It is hard to write a note celebrating the greatness of Bharat Ratna Atal Bihari Vajpayee. But what would 25th December mean, without going down the memory lane? I will choose to remember him for precisely four reasons:
1. Vajpayee understood India. He did not sell false dreams to a nation which had just started dreaming. He did give our people hope, though. To the cadres of Bharatiya Janata Party- hope that they could challenge the mighty Congress. To the citizens of India- hope that they could realise their individual economic aspirations. To the proud students of its history- hope that they could celebrate the achievements of our civilisational history; and reflect upon its failures, in a manner that they were never allowed to do before. To its Opposition- hope that the political discourse could be maintained, without compromising on electoral success. Good story-tellers sell you dreams; but poets inspire you to dream!
2. There is more to politics than participating in elections. Politics is about dialogue; about initiating conversation. It is about संवाद. Vajpayee taught us that we were evolved enough to deliberate! On history, culture, national security, international relations, economy, and development- he spoke; and he spoke with authority. He was the public intellectual who spoke in the language of the masses. That made a lot of people uncomfortable. He was not giving the masses mere electoral doses; he was preparing them for a collective national conversation, by speaking what he wanted them to hear, before they made up their mind. His best speeches were not given in election rallies; but inside the Parliament, and in conferences, addresses, and "sammelans".
3. At the height of the Ram Janmabhoomi movement, he gave an address which remains one of the most volatile speeches of the agitation. And yet, when he sat in a televised interview as the occupant of the highest constitutional office, he apologised to the nation. Some say it was exactly conduct of this kind (including his "Iftaar" parties), that cost him the not-so-enthusiastic-anymore core "Hindu vote", in the next election. And I think this is exactly where the "Hindu voter" failed him. It was our loss; not his. In the twilight of his career, he expected his countrymen to respect his sincerity. He did what he had to do, as a campaigner; but he also did what was expected of him as the leader of all Indian citizens. At the same time, he did everything that he could do, to translate his ideas into effective government policies, both on the cultural, as well as the economic front. By falling into the trap of optical symbolism, his own voter defeated him. Had he been young, he would have probably won them over, once again. But it wasn't meant to be.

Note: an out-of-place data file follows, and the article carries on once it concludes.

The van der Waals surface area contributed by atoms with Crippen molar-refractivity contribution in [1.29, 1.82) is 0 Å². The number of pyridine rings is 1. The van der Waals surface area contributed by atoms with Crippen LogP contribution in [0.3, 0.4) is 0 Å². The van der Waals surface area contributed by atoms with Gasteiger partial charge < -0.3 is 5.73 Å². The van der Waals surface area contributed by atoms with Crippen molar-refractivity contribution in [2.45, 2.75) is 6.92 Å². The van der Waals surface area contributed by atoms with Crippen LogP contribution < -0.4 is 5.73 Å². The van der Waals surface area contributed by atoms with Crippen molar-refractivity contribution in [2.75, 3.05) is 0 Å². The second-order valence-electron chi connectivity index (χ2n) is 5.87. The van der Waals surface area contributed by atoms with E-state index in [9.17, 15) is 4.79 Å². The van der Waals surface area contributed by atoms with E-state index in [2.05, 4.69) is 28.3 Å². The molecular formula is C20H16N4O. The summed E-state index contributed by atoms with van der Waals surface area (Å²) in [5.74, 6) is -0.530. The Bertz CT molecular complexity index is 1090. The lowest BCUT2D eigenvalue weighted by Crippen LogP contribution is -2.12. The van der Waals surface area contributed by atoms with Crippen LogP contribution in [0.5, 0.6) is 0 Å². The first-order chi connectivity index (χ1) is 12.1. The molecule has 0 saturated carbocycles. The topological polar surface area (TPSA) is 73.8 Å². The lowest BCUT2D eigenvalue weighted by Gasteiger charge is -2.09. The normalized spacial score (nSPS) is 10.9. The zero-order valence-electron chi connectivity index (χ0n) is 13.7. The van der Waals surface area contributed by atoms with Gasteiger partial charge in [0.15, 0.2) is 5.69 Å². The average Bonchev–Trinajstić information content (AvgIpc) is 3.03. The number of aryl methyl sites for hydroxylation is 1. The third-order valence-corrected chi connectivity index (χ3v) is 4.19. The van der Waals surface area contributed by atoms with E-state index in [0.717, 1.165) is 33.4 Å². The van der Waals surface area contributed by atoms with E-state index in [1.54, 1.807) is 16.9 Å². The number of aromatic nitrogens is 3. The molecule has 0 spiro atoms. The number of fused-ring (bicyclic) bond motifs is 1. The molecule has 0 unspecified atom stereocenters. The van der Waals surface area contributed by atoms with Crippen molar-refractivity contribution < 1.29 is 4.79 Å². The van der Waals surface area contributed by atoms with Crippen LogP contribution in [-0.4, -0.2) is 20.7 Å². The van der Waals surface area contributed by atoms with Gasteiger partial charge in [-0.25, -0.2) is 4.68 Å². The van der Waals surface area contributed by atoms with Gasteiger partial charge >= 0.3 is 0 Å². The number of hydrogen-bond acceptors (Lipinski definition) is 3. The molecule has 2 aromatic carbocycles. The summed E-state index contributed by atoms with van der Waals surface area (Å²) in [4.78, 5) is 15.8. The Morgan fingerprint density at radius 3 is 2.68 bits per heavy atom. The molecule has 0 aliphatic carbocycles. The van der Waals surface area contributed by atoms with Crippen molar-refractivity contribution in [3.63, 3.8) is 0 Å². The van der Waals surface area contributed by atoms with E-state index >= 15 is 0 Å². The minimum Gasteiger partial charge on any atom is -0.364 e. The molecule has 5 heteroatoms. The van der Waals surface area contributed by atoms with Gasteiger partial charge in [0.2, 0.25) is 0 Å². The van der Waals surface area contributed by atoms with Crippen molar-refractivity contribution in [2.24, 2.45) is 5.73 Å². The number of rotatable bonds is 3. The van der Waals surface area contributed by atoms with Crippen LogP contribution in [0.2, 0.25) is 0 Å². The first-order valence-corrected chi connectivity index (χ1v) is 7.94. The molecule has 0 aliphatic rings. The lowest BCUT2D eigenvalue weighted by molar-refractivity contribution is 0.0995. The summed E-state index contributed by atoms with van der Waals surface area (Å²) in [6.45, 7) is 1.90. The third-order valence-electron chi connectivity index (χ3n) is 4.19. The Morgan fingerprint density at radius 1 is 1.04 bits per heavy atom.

4. Vajpayee was never afraid of losing. In fact, he lost far more than he won. He shamed Sharad Pawar for playing politics for the sole object of gaining power at all costs; and declared that if power was to be acquired in such a fashion, then he would prefer not touching it, even with a kitchen tong (cheemta). "Party with a Difference" was the dream, and he was resolved to sacrifice anything that made it less "different" than what was acceptable to its founders. He did not merely call for a "debate" on contentious issues. He was an active participant; notwithstanding what the personal, or electoral consequences may be.
Most deserving Prime Minister India ever had. 🇮🇳